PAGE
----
In continuing my trend of reviewing 90s LEGO System sets, I'm turning my criticism to one of the most beloved, nostalgic LEGO sets arguably of all of LEGO's existence.
From the design of the box to the instruction manual, these are the first things you see before building the set.
Ah, the desert. Something about it inspires adventure. Perhaps it's the survival aspect of it. Anyway, the box pulls off the desert background very nicely, and the action of a bunch of cavalry men attempting to catch bandits gives off the Wild West feel. Also, the back of the box has alternate models, which LEGO doesn't do anymore and is something that I personally miss a lot from the newer sets. The large set also has the flap on top which opens to reveal the interior of the box. The plastic/cardboard sheet inside was used to preview minifigs and/or exclusive/unique pieces, but seeing as mine was used, this is not the case here.
Half the fun is had building the set. How fun is it to build and how easy or challenging is it?
This set is rather ridiculous with the space its pieces take up, so I couldn't organize them completely. There are 668 pieces total, which makes for a mild build. I think I built it up within an hour, since the build isn't terribly difficult. Also, I couldn't help but hear Gerudo Valley in my head as I was building. I can't imagine why.
These pieces and the 1×2 and 1×4 log pieces are extremely prominent, in case you couldn't tell.
Now that the set is complete, we can critique how it looks from every angle. New or interesting pieces can also be examined here.
There are four 16×32 baseplates in this set (no, I'm not kidding), so the build is split up into four parts. First, let's look at the entrance. the entrance:
The entrance is pretty...entrancey. The watchtowers are cool, even though (as seen from the back) they have no ladders to lead up to them, so one must wonder how a guard could get up there to look out from there. The doors are barricaded from the inside with a bar made from a 1×10 plate and two 1×2 hinge pieces, as are the other doors on this set. It's pretty cool how they designed that (it is a fort, after all).
A fort? That's easy! Feel free to follow along with my simple step-by-step instructions. I make building FUN!!
Now, the walls:
The first wall is rather nondescript. Just a guard wall with a ladder leading up to the top.
The second wall has a little more going on. There's a side entrance and a rock wall made with, which I recently found out is called, a Big Ugly Rock Piece (BURP). The cactus at the bottom of the wall hides a cache of coins. This wall also has an actual tower on it to place a sentry in, which is cool. We also have a flag like the one at the entrance adorning the tower.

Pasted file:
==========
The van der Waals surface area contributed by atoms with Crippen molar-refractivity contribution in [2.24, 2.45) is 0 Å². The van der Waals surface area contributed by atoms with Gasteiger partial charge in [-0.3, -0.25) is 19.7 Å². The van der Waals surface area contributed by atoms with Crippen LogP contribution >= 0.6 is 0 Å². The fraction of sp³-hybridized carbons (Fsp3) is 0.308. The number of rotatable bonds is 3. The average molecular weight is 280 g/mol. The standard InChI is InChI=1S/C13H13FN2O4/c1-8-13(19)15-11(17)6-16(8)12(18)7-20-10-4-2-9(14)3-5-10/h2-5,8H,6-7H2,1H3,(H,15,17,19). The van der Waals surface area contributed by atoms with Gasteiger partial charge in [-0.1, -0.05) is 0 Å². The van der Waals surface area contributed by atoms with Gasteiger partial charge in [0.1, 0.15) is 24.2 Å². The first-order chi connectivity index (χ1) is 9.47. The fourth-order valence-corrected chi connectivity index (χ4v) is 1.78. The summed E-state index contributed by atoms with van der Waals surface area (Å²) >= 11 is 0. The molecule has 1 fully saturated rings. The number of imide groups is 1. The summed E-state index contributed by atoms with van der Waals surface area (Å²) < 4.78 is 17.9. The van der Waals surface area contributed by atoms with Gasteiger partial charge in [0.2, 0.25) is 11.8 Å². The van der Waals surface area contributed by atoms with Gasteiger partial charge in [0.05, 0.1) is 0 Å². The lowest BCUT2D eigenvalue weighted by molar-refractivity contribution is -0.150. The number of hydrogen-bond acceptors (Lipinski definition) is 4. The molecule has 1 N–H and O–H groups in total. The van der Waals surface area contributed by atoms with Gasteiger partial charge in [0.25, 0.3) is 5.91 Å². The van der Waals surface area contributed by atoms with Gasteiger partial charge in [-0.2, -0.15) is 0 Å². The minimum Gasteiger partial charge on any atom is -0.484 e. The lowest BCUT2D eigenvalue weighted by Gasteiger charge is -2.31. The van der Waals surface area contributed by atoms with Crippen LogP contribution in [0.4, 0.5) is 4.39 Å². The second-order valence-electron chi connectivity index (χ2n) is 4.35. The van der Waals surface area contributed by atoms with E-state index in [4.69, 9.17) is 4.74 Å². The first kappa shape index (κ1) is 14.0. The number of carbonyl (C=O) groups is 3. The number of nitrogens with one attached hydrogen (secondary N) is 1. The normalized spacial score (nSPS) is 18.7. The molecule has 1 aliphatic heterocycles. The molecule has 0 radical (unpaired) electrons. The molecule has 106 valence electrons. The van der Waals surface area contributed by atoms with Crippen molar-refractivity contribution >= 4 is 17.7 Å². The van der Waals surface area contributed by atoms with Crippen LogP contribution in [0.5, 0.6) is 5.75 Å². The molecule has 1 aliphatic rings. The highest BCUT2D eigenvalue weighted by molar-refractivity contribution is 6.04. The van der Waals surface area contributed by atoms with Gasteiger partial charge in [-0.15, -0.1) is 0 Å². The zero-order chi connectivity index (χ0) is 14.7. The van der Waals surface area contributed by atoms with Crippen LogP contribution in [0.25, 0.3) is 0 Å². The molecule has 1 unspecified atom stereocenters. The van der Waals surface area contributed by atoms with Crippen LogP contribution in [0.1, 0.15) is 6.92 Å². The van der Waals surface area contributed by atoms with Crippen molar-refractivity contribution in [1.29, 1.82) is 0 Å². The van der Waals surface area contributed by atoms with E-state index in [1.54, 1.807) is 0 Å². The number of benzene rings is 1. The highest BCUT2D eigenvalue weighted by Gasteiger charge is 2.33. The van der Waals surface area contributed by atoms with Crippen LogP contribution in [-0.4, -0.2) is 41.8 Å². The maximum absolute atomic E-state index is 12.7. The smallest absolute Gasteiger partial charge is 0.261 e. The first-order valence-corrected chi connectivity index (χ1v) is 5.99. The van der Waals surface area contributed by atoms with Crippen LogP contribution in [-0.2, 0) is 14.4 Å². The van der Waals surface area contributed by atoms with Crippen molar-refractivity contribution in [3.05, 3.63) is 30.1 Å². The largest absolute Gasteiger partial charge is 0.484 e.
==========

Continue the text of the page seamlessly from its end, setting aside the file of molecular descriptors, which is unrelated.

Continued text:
The final part of the set is headquarters:
This is my favorite part of the set, as it actually has something going on other than being a wall. The headquarters reminds me of the Hydeout in the Borscht Bowl Club from the first case of Apollo Justice: Ace Attorney. It has its secrets, like the hiding place in the chimney behind the fireplace.
Or the spinning table that sends the bandit or cavalry member to the prison/floor below.
I don't know what you're talking about; I'm not hiding anything.
Here, you can see the Colonel and Dewey Cheatum (no, I did not make that name up) playing at the aforementioned table. Rotate the table counter-clockwise, and Dewey ends up doing time for the vast number of card-based crimes he's committed.
You have a full house? I only have a two pair: a pair of ones, and another pair of ones.
The room is accessed by its minifig regulars by a set of stairs that can also be found in the LEGO Studios Vampire Crypt, along with others.
Not pictured: The incarceration of whoever came up with the name "Dewey Cheatum."
Now that we've covered the set itself, let's go over the minifigures:
There are two factions. Let's first go over the bandits.
From left to right, we have Black Bart, Flatfoot Thompson, and (*sigh*) Dewey Cheatum. Of all the figs, I think Dewey's is the coolest. His playing cards style vest and top hat clash a lot with his nasty gold-toothed scowl. It's as though class and hillbilly merged. Flatfoot Tom has a great western villain face, and Black Bart always struck me as the muscle of the gang.
The cavalry contains three soldiers, two lieutenants, and the colonel (whose face somewhat resembles that of the LEGO Chess king). Since this set is the headquarters of the cavalry, it contains the largest number of their figures, which is definitely a plus for this set.
This set does not contain the sheriff (but Sheriff's Lock-Up does, and I hope to find a good one soon...), but it does contain his deputy. He has a white hat and hair and a sweet cowboy vest. Not much else to say about him; however, he looks to me like he's always chill about everything, even if a gunfight were to start.
I may have shot the sheriff, but I did not shoot this guy.
The other half of the fun is in playing with the set. How well does the set function and is it enjoyable to play with?
Other than the doors opening and closing and the table trap that leads to the prison, there isn't really that much functionality with this set, which disappoints me a little bit. However, this set is a great setting for a western adventure, so while there isn't much to do with the set, there is a lot that someone could come up with at the set.
Once it's all said and done, how does the set stack up? Should I get it?
This set, being a very nostalgic set, is quite pricey. If you can find this set for less than $100 and you want this set, grab it. I understand why it's so loved, but I personally wouldn't place it as more important than, say, Pharaoh's Forbidden Ruins or Night Lord's Castle.
Who shot first, Dewey or the Colonel?
What's to like?
- Many minifigs
- Classic theme
What's not to like?
I hope you enjoyed this one. For the gallery, go here when it becomes public.
- Not much functionality